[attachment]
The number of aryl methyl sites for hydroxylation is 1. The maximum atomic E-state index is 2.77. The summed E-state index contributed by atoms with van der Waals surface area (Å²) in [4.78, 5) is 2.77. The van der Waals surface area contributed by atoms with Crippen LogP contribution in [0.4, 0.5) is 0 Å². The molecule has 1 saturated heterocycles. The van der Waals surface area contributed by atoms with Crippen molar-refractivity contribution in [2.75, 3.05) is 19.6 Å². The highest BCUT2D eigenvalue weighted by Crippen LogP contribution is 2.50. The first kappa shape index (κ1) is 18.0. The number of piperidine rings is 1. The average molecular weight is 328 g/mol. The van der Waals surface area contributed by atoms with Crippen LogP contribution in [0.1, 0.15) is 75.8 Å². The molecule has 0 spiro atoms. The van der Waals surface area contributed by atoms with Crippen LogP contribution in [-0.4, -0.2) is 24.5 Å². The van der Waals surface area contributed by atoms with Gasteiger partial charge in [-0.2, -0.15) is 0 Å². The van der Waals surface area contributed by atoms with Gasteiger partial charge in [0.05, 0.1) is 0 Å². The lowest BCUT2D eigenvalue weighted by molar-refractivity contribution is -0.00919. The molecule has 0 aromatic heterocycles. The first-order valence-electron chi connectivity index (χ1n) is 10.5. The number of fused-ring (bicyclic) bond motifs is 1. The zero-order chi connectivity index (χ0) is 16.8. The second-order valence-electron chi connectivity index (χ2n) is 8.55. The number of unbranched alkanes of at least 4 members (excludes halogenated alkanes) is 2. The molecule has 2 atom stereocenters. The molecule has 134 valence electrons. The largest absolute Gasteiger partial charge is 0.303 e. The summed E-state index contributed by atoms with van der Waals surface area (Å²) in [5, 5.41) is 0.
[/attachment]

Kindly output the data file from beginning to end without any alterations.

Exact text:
The number of aryl methyl sites for hydroxylation is 1. The maximum atomic E-state index is 2.77. The summed E-state index contributed by atoms with van der Waals surface area (Å²) in [4.78, 5) is 2.77. The van der Waals surface area contributed by atoms with Crippen LogP contribution in [0.4, 0.5) is 0 Å². The molecule has 1 saturated heterocycles. The van der Waals surface area contributed by atoms with Crippen molar-refractivity contribution in [2.75, 3.05) is 19.6 Å². The highest BCUT2D eigenvalue weighted by Crippen LogP contribution is 2.50. The first kappa shape index (κ1) is 18.0. The number of piperidine rings is 1. The average molecular weight is 328 g/mol. The van der Waals surface area contributed by atoms with Crippen LogP contribution in [0.1, 0.15) is 75.8 Å². The molecule has 0 spiro atoms. The van der Waals surface area contributed by atoms with Crippen LogP contribution in [-0.4, -0.2) is 24.5 Å². The van der Waals surface area contributed by atoms with Gasteiger partial charge in [-0.2, -0.15) is 0 Å². The van der Waals surface area contributed by atoms with Gasteiger partial charge in [0.05, 0.1) is 0 Å². The lowest BCUT2D eigenvalue weighted by molar-refractivity contribution is -0.00919. The molecule has 0 aromatic heterocycles. The first-order valence-electron chi connectivity index (χ1n) is 10.5. The number of fused-ring (bicyclic) bond motifs is 1. The zero-order chi connectivity index (χ0) is 16.8. The second-order valence-electron chi connectivity index (χ2n) is 8.55. The number of unbranched alkanes of at least 4 members (excludes halogenated alkanes) is 2. The molecule has 2 atom stereocenters. The molecule has 134 valence electrons. The largest absolute Gasteiger partial charge is 0.303 e. The summed E-state index contributed by atoms with van der Waals surface area (Å²) in [5, 5.41) is 0.